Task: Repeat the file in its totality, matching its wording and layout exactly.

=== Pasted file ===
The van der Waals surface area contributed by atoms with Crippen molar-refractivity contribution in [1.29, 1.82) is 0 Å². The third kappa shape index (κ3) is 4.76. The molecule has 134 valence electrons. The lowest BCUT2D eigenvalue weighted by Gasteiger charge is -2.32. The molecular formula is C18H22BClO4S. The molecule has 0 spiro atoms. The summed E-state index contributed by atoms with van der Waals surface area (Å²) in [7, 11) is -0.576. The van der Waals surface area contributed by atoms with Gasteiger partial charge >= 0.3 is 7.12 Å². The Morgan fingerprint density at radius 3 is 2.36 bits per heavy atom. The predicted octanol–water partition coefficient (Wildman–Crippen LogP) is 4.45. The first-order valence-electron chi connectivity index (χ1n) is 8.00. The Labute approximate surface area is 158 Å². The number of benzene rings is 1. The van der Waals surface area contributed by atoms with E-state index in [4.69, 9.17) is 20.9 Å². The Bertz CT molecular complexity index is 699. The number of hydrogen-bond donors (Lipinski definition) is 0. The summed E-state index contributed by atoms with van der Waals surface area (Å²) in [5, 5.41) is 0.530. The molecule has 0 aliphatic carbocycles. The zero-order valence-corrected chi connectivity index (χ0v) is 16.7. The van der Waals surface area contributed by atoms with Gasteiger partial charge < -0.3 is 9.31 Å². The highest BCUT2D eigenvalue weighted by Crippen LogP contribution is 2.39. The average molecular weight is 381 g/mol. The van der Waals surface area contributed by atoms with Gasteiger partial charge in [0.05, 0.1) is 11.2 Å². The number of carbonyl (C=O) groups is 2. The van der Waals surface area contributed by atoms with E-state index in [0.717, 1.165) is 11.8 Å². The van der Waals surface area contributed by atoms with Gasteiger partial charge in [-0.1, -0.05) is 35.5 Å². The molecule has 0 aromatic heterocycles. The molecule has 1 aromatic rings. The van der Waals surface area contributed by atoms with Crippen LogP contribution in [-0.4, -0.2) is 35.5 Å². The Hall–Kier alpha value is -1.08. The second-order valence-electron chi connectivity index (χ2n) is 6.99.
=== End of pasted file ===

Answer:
The van der Waals surface area contributed by atoms with Crippen molar-refractivity contribution in [1.29, 1.82) is 0 Å². The third kappa shape index (κ3) is 4.76. The molecule has 134 valence electrons. The lowest BCUT2D eigenvalue weighted by Gasteiger charge is -2.32. The molecular formula is C18H22BClO4S. The molecule has 0 spiro atoms. The summed E-state index contributed by atoms with van der Waals surface area (Å²) in [7, 11) is -0.576. The van der Waals surface area contributed by atoms with Gasteiger partial charge >= 0.3 is 7.12 Å². The Morgan fingerprint density at radius 3 is 2.36 bits per heavy atom. The predicted octanol–water partition coefficient (Wildman–Crippen LogP) is 4.45. The first-order valence-electron chi connectivity index (χ1n) is 8.00. The Labute approximate surface area is 158 Å². The number of benzene rings is 1. The van der Waals surface area contributed by atoms with E-state index in [4.69, 9.17) is 20.9 Å². The Bertz CT molecular complexity index is 699. The number of hydrogen-bond donors (Lipinski definition) is 0. The summed E-state index contributed by atoms with van der Waals surface area (Å²) in [5, 5.41) is 0.530. The molecule has 0 aliphatic carbocycles. The zero-order valence-corrected chi connectivity index (χ0v) is 16.7. The van der Waals surface area contributed by atoms with Gasteiger partial charge < -0.3 is 9.31 Å². The highest BCUT2D eigenvalue weighted by Crippen LogP contribution is 2.39. The average molecular weight is 381 g/mol. The van der Waals surface area contributed by atoms with Gasteiger partial charge in [0.05, 0.1) is 11.2 Å². The number of carbonyl (C=O) groups is 2. The van der Waals surface area contributed by atoms with E-state index in [0.717, 1.165) is 11.8 Å². The van der Waals surface area contributed by atoms with Gasteiger partial charge in [-0.1, -0.05) is 35.5 Å². The molecule has 0 aromatic heterocycles. The molecule has 1 aromatic rings. The van der Waals surface area contributed by atoms with Crippen LogP contribution in [-0.4, -0.2) is 35.5 Å². The Hall–Kier alpha value is -1.08. The second-order valence-electron chi connectivity index (χ2n) is 6.99.